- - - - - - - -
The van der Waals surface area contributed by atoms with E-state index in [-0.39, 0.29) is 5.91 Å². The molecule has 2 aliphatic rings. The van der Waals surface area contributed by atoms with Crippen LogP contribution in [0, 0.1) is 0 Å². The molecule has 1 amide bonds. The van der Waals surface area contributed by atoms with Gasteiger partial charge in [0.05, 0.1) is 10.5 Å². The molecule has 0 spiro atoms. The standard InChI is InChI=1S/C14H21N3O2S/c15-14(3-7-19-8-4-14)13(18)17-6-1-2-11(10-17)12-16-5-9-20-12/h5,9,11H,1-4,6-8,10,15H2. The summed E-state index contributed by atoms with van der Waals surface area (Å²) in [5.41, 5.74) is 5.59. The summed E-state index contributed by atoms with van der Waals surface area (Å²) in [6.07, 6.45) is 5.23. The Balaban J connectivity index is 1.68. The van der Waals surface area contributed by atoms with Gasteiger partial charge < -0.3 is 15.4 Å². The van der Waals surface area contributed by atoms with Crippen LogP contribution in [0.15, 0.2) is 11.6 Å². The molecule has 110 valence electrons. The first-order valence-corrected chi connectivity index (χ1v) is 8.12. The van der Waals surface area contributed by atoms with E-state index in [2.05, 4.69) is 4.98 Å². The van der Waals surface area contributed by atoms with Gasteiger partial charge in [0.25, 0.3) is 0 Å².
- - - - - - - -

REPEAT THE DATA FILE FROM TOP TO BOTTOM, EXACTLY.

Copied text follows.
The van der Waals surface area contributed by atoms with E-state index in [-0.39, 0.29) is 5.91 Å². The molecule has 2 aliphatic rings. The van der Waals surface area contributed by atoms with Crippen LogP contribution in [0, 0.1) is 0 Å². The molecule has 1 amide bonds. The van der Waals surface area contributed by atoms with Gasteiger partial charge in [0.05, 0.1) is 10.5 Å². The molecule has 0 spiro atoms. The standard InChI is InChI=1S/C14H21N3O2S/c15-14(3-7-19-8-4-14)13(18)17-6-1-2-11(10-17)12-16-5-9-20-12/h5,9,11H,1-4,6-8,10,15H2. The summed E-state index contributed by atoms with van der Waals surface area (Å²) in [5.41, 5.74) is 5.59. The summed E-state index contributed by atoms with van der Waals surface area (Å²) in [6.07, 6.45) is 5.23. The Balaban J connectivity index is 1.68. The van der Waals surface area contributed by atoms with Gasteiger partial charge < -0.3 is 15.4 Å². The van der Waals surface area contributed by atoms with Crippen LogP contribution in [0.15, 0.2) is 11.6 Å². The molecule has 110 valence electrons. The first-order valence-corrected chi connectivity index (χ1v) is 8.12. The van der Waals surface area contributed by atoms with E-state index in [2.05, 4.69) is 4.98 Å². The van der Waals surface area contributed by atoms with Gasteiger partial charge in [0.25, 0.3) is 0 Å².